Who Uses a Personal Trainer?

By |February 9th, 2016|Misc|

I CAN (1)Personal trainers aren’t cheap. They work their clients hard and their clients walk around with some sore, aching muscles. People pay for this pain.

Who actually hires a trainer?

  • Joe Blowingsmoke works a stressful, high-level job and eats out at restaurants most nights while entertaining his business clients. He might drink too much and smoke, but most certainly doesn’t take time to exercise. He wonders why he gets winded walking up stairs. He has money, but not much extra time.
  • Suzy Q gained weight after delivering her babies. She spent so much time taking care of kids, juggling a job and keeping up a house that there was no time for Suzy. She blew up like a balloon and weighed 50 pounds heavier than before she had kids. Her energy level was nil.
  • Larry Lonely found himself divorced and middle-aged. Back in the dating world, he found he might need a little hair color, a self-esteem boost and a new body. Money was tight after splitting the finances with the ex, but he had plenty of time to fill.
  • Carol Collegestar was naturally thin and had been a college athlete. She talked about her former athleticism a lot because she didn’t do anything else once she graduated. Work demands during the week and partying with friends on weekends took up her time. She had no time for the gym.
  • His sixtieth birthday arrived with chest pains that sent Johnny Applebelly to the hospital. Docs advised him to clean up his diet and to begin an exercise program.
    His health would depend on it.
  • Tessa Burnout exercises regularly, but has become bored with it. Gradually she has cut back on the number of days she hits the gym. Her workouts are getting shorter and she’s tired of taking the same exercise classes over and over.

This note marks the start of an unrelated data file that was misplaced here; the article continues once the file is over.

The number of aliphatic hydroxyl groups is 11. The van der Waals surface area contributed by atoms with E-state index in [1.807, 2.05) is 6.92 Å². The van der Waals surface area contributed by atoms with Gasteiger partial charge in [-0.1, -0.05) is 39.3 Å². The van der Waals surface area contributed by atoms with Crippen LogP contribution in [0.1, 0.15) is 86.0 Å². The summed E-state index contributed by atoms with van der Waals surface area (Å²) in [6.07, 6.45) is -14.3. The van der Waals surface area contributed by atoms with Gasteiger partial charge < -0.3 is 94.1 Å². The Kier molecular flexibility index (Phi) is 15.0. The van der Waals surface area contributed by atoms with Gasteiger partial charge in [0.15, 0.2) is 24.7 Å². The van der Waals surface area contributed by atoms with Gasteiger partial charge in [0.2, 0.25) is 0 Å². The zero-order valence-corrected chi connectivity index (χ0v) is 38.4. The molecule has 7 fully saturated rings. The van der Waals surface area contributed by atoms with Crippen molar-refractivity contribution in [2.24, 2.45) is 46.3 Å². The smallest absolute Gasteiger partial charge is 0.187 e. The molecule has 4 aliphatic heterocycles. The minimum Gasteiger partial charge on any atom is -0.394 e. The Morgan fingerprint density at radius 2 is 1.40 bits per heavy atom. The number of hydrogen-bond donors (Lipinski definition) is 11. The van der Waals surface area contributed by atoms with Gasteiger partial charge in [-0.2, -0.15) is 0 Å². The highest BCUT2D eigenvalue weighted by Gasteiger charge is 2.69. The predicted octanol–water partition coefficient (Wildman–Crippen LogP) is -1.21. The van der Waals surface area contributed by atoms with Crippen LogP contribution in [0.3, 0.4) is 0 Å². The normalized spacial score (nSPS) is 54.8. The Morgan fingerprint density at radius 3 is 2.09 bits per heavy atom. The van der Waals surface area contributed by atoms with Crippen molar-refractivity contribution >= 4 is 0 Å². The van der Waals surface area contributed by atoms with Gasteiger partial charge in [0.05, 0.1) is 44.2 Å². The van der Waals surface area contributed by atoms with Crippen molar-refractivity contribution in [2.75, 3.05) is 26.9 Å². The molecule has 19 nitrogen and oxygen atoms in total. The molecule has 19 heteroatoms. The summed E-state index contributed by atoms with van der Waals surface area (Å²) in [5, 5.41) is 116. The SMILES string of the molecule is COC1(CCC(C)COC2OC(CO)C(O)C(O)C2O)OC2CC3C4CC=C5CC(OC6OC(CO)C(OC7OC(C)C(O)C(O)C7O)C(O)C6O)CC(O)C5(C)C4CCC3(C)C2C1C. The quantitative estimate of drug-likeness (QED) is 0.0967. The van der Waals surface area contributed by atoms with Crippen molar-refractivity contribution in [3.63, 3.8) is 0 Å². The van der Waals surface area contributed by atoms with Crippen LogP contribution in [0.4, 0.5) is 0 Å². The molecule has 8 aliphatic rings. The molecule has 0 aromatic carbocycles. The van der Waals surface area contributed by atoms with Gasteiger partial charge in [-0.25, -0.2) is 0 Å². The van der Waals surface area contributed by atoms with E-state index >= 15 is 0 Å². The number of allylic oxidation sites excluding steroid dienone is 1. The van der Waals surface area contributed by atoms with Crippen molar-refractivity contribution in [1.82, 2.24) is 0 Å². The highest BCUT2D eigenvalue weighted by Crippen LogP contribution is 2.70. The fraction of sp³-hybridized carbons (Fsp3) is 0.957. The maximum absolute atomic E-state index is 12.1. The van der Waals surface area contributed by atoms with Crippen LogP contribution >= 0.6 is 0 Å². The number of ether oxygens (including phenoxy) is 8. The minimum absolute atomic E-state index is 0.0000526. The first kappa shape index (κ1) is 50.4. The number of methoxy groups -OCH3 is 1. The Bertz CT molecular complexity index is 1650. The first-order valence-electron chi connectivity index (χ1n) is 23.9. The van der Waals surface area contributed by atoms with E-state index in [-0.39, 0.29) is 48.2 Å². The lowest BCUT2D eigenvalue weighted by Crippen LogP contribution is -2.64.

• Olive Officejockey spends her days sitting in front of her energy-sucking computer monitor. Sure, she rushes around chauffeuring kids and occasionally takes a walk around the block, but that’s about all the energy Olive has after her mental capacities are fried. She’s never had a weight problem, people always tell her how ‘fit’ she looks, but she knows better. She used to workout regularly. She knows that regular exercise will improve her energy levels and mental and physical health.office_worker_thinking about exercise

These are seven examples of people who could use a personal trainer. They each have different motivations for needing exercise. And each has an obstacle or two to overcome.

There isn’t one type of person who uses a trainer. While cost and time are involved, many will find that their health is worth the price. A trainer can help motivate a client for a successful fitness outcome.

So, if you recognize yourself in Joe, Suzy, Larry, Carol, Johnny, Tessa or Olive think about it. “Those who think they have not time for bodily exercise, will sooner or later have to find time for illness.” ~Edward Stanley

About the Author:

Kim Becknell Williams is a professional marketing writer and newspaper journalist, who has written for numerous newspapers and magazines across the country. She writes a blog periodically and dabbles in poetry. Kim wrote her first book at the age of 8, but Gym Etiquette 101 is her first completed book as an adult. Together, with her niece and illustrator, Sloane Williams, this book offers a comedic twist on the many gym fails that we all notice and let slide by too often.